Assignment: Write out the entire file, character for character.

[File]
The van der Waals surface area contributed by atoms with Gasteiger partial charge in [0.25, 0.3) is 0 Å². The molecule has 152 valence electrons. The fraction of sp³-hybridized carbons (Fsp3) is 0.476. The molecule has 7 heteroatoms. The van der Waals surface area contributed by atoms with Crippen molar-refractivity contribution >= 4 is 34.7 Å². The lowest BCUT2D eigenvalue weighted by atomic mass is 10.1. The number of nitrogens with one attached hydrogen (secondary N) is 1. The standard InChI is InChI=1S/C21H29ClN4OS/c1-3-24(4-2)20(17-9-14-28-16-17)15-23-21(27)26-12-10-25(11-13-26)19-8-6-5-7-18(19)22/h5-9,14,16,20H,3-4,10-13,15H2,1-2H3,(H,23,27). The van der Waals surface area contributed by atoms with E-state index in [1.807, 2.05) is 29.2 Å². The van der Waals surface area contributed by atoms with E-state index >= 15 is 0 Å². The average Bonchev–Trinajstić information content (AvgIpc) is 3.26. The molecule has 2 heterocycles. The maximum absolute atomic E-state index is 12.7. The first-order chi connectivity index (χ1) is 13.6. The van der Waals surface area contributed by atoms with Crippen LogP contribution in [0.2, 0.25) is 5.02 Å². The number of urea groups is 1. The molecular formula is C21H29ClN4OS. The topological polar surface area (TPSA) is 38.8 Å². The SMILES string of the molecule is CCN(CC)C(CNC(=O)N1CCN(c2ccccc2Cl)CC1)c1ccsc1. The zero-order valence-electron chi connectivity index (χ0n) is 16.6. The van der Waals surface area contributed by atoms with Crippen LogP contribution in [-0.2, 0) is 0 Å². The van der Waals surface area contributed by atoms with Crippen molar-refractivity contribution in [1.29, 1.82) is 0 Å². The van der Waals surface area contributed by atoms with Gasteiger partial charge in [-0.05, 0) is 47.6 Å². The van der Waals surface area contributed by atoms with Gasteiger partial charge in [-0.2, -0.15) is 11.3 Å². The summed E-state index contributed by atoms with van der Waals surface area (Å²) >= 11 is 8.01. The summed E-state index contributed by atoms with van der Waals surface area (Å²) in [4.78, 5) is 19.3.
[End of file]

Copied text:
The van der Waals surface area contributed by atoms with Gasteiger partial charge in [0.25, 0.3) is 0 Å². The molecule has 152 valence electrons. The fraction of sp³-hybridized carbons (Fsp3) is 0.476. The molecule has 7 heteroatoms. The van der Waals surface area contributed by atoms with Crippen molar-refractivity contribution >= 4 is 34.7 Å². The lowest BCUT2D eigenvalue weighted by atomic mass is 10.1. The number of nitrogens with one attached hydrogen (secondary N) is 1. The standard InChI is InChI=1S/C21H29ClN4OS/c1-3-24(4-2)20(17-9-14-28-16-17)15-23-21(27)26-12-10-25(11-13-26)19-8-6-5-7-18(19)22/h5-9,14,16,20H,3-4,10-13,15H2,1-2H3,(H,23,27). The van der Waals surface area contributed by atoms with E-state index in [1.807, 2.05) is 29.2 Å². The van der Waals surface area contributed by atoms with E-state index >= 15 is 0 Å². The average Bonchev–Trinajstić information content (AvgIpc) is 3.26. The molecule has 2 heterocycles. The maximum absolute atomic E-state index is 12.7. The first-order chi connectivity index (χ1) is 13.6. The van der Waals surface area contributed by atoms with Crippen LogP contribution in [0.2, 0.25) is 5.02 Å². The number of urea groups is 1. The molecular formula is C21H29ClN4OS. The topological polar surface area (TPSA) is 38.8 Å². The SMILES string of the molecule is CCN(CC)C(CNC(=O)N1CCN(c2ccccc2Cl)CC1)c1ccsc1. The zero-order valence-electron chi connectivity index (χ0n) is 16.6. The van der Waals surface area contributed by atoms with Crippen LogP contribution in [-0.2, 0) is 0 Å². The van der Waals surface area contributed by atoms with Crippen molar-refractivity contribution in [1.29, 1.82) is 0 Å². The van der Waals surface area contributed by atoms with Gasteiger partial charge in [-0.05, 0) is 47.6 Å². The van der Waals surface area contributed by atoms with Gasteiger partial charge in [-0.2, -0.15) is 11.3 Å². The summed E-state index contributed by atoms with van der Waals surface area (Å²) >= 11 is 8.01. The summed E-state index contributed by atoms with van der Waals surface area (Å²) in [4.78, 5) is 19.3.